Do you want to do a spot of de-soldering (or soldering) but do not have a proper rework station? Worry not, with a few old parts; you can have a fully functional hot air soldering iron in no time. A DIY hot air rework station will ensure you get the job done efficiently and effectively.
Using a hot air iron, you can quickly melt the solder, enabling you to remove the required components from an old circuit board. A hot air soldering gun will not only save you a great deal of time in salvaging parts from the board; it also allows you to solder on new ones. That is great for a win-win!
So, let’s go into an in-depth exploration of how to make a hot air soldering iron.
1. Step One (The Parts)
- The very first thing we will need is a desoldering iron; whose prices range anywhere between US$3 and US$8. For our project here, we can use the most basic model. (Even better is when you have one lying around in your toolbox somewhere)
- A screw: (of roughly 6mm thickness and 30mm length). The basic idea is to drill a hole through it to allow a transmitting wire through.
- A plastic bottle cap: This cap will be useful in connecting the cylinder to the air pump.
- An air pump or vacuum: While a cheap air pump or compressor is relatively easy to find, it is essential to note that only one with variable speed control will do. We found one in an old aquarium that fits the bill perfectly.
- Rubber sleeve
2. Step Two: Safety First.
Now that you have put together the necessary parts to build your very own hot air soldering gun, it is essential to take note of the following tips for safe soldering and desoldering.
- Ensure your workspace is well ventilated to prevent inhalation of fumes. In the breathing zone, e.g., use in an open area with cross ventilation or with a fume extraction system.
- Always keep any soldering tool in its stand between operations. Also, ensuring that any of its cords or cables do not pose a tripping hazard.
- Ensure your hot air soldering gun’s tip is free from waste build-up and only use a damp cloth to clean it.
- Never leave a soldering iron unattended when turned on or still hot.
- Remember to inspect and replace any worn out parts on your soldering device. Do not plug in and turn on until the tip element has been inspected or replaced and tightened.
- Never touch the soldering tip.
- Always wear safety glasses. Smoke and hot particles can find their way into your eyes.
- Avoid prolonged use of the soldering gun as this could overheat the tip element causing it to malfunction.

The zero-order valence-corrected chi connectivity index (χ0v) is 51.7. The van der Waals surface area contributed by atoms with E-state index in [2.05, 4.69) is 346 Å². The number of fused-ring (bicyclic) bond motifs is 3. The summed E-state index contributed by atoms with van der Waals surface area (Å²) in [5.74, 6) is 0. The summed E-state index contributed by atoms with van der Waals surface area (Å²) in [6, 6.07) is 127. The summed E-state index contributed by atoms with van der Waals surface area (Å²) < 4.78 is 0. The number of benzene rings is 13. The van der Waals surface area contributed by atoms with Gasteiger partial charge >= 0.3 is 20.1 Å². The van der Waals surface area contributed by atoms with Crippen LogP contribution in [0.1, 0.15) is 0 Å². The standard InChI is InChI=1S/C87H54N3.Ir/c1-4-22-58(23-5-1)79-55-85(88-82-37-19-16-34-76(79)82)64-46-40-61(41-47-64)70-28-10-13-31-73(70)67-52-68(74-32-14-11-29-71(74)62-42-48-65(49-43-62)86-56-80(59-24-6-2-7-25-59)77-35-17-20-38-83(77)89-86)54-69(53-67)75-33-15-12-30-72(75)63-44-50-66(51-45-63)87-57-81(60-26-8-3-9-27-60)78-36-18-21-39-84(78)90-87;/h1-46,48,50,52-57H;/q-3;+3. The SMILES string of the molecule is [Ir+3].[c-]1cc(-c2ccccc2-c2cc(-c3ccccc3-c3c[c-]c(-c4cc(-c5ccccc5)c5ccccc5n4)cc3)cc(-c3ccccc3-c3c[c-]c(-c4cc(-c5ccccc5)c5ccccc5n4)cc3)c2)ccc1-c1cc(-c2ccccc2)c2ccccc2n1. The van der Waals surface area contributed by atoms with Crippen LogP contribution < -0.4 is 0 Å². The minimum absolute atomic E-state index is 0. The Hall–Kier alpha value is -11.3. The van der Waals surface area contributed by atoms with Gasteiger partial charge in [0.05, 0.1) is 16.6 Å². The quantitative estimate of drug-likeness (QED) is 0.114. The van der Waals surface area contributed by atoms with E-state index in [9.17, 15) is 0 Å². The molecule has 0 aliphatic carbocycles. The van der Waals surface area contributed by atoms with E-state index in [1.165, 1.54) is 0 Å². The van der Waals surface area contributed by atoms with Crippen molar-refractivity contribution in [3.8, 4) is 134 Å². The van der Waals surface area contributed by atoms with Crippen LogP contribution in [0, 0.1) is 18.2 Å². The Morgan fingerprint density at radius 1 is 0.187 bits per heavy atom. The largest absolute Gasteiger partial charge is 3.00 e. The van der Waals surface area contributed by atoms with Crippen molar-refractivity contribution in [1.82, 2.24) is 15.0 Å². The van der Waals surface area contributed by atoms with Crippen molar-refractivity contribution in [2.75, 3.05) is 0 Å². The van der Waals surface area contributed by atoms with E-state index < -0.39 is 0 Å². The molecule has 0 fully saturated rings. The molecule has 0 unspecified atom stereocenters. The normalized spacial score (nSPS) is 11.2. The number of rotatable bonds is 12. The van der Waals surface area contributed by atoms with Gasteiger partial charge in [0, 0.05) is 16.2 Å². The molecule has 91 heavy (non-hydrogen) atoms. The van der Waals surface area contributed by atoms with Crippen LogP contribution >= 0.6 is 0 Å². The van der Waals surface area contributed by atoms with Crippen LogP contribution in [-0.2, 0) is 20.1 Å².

- Always allow the soldering iron sufficient time to reach optimum temperature.
- Wash your hands after using solder as you may have come into contact with toxic materials.
- After completion, turn your hot air soldering off and wait until the tip element has completely cooled before storing it in a safe and appropriate place.
3. The Build
- Drill a hole into the plastic cap to fit a Hose Tee fitting.
- Locate an end of the rubber sleeve to allow your thumb to control the restricting and allowing of airflow.
- Seal up vents and seams where the metal tube joins the fabricated housing.
- Once you achieve a desirable thumb position, weld the tee into place.
- Grind the threads inside the cone. (This will ensure the lines can slip in easily).
- Use a thread seal to secure the open tip hole.
- Coat the threads with an appropriate coating and allow it to set.
- Unscrew the metal cone.; This is now your hot air tip.
- Roll some copper foil into the metal tube.
- Now put this coil into the desoldering iron shaft. This way, you ensure that the loop will release more heat as the air flows through it.
- Connect the pieces of hose to the pump and then connect the other end to the Valve.
- Attach the air hose to your shaft.
Now you have a working hot air soldering iron! Let’s give it a try;
4. On to Soldering
Keep your hot air soldering iron firmly in place as you plug into a power source. Both The heating element and blower should remain off until you hit the power switch. Once the power switch is in the ON position, the hot air soldering iron’s heating element will quickly begin to rise in temperature.
Please wait for the iron to heat up before attempting to use it. You may notice a little white smoke during its initial powering; this is normal and will dissipate. Adjust your airflow and temperature accordingly, bearing in mind that these should be higher than that of the solder itself.
A good idea is to test on a small non-essential component before working on any significant project. When you are confident that your settings are all accurate, carefully aim the nozzle at the area you are working on.
Moving the nozzle back and forth should cause the solder to begin flowing. A shiny, molten appearance will tell you that your solder is melting, and your hot air soldering gun has been worth the time. Move and adjust the components you desire to work on using a pair of tweezers.
5. Maintenance and Care
Knowing how to make a hot air soldering iron is one thing; however, taking care of it is essential. When using a soldering iron, there is always the danger of oxide build-up on your tips. An excellent way to significantly minimize the risk of heavy oxides making their home on your soldering tip is to check on heat transfer carefully.
Heating the tip to temperatures beyond 400°C runs the risk of oxides forming after the tip cools. As a rule of thumb, it is good practice to clean and apply new solder. Remember to check for tiny fragments that may have lodged themselves in any openings on the hot air soldering gun.
As always, make sure to turn the power off when not using the iron.
So there you have it, a fully operational hot air soldering iron does not require you to break the bank. With just a few scraps and less than 20$US, soldering and desoldering with a hot air solder iron becomes very achievable.